Nikola Trbojevic - verkefnalýsing

Áhrif landnáms á skóglendi Íslands á víkingaöld
Thesis supervisor: Orri Vésteinsson
The process of settlement in Iceland in the late 9th and early 10th centuries was followed by an enormous amount of woodland clearance which resulted in significant and long-term consequences for the island’s fragile environment. The exploitation of woodlands, whether for fuel, building material or clearance to open up new arable land and pasture, was a process which however did not have a constant and uniform impact, but a more complex one that underwent changes throughout the settlement period. My research is focused on clarifying this environmental impact which is today recognized as one of the most significant changes that the natural environment has sustained in Iceland. The principal aim of the project is to explain, by relying mostly on the extant archaeological research and through the use of Agent-Based Modelling, the process of deforestation and to determine whether deliberate strategy or the unintended consequences of other activities played the greater part in the deforestation process. This research project will also clarify for what particular requirements of the settlement population and at which locations deforestation first started, what the rate of exploitation was, what part each of the requirements of the settlement population played in the overall process of deforestation and what is particularly important for understanding the settlement economy and its impact on vegetation - how the needs, interests, aims and concerns of tenants and large land-owners overlapped and affected the state of the woodlands during this period. Finally, the results of the study will contribute not only to the interpretation of the environmental impact of the settlement period, but also to the interpretation of the development of the settlement society.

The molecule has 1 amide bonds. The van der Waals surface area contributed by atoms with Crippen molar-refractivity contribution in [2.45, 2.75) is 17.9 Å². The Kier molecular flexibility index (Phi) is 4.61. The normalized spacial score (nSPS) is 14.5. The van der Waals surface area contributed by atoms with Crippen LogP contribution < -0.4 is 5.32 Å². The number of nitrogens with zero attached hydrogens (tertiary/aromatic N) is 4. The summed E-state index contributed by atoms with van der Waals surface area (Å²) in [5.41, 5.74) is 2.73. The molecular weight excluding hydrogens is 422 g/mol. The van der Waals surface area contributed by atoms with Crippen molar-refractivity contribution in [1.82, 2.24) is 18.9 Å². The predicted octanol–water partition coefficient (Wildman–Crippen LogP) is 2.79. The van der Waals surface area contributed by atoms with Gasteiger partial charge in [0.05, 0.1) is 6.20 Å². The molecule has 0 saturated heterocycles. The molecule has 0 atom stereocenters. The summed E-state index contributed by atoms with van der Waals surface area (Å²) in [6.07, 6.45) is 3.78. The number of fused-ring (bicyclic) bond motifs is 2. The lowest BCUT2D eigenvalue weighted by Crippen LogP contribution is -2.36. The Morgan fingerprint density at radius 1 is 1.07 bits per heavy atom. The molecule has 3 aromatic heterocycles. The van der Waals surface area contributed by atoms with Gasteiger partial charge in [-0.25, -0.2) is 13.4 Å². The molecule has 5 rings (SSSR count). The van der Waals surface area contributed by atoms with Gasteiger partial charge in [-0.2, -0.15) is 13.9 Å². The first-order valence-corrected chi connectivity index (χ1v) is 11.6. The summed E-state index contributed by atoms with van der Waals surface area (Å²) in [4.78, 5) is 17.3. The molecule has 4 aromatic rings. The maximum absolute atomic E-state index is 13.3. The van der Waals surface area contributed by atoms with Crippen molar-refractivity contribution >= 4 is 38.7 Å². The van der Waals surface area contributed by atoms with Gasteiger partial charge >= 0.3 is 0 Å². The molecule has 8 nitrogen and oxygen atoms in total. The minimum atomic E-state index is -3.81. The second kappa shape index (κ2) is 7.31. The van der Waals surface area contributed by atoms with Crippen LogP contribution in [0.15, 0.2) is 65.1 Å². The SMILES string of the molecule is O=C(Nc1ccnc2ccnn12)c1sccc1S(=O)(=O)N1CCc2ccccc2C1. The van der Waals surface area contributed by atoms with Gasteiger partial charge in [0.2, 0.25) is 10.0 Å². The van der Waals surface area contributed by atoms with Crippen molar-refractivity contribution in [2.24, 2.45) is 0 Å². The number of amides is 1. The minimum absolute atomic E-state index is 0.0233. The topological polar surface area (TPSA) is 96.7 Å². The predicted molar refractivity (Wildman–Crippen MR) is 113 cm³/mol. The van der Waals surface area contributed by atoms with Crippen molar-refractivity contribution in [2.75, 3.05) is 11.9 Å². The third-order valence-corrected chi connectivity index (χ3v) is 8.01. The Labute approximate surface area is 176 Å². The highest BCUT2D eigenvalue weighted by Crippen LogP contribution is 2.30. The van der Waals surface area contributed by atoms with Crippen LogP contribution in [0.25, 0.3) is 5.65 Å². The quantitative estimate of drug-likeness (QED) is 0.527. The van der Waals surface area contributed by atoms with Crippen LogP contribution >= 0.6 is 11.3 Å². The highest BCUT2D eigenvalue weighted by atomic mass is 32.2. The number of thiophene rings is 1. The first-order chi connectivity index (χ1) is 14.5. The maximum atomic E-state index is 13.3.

Þú ert að nota: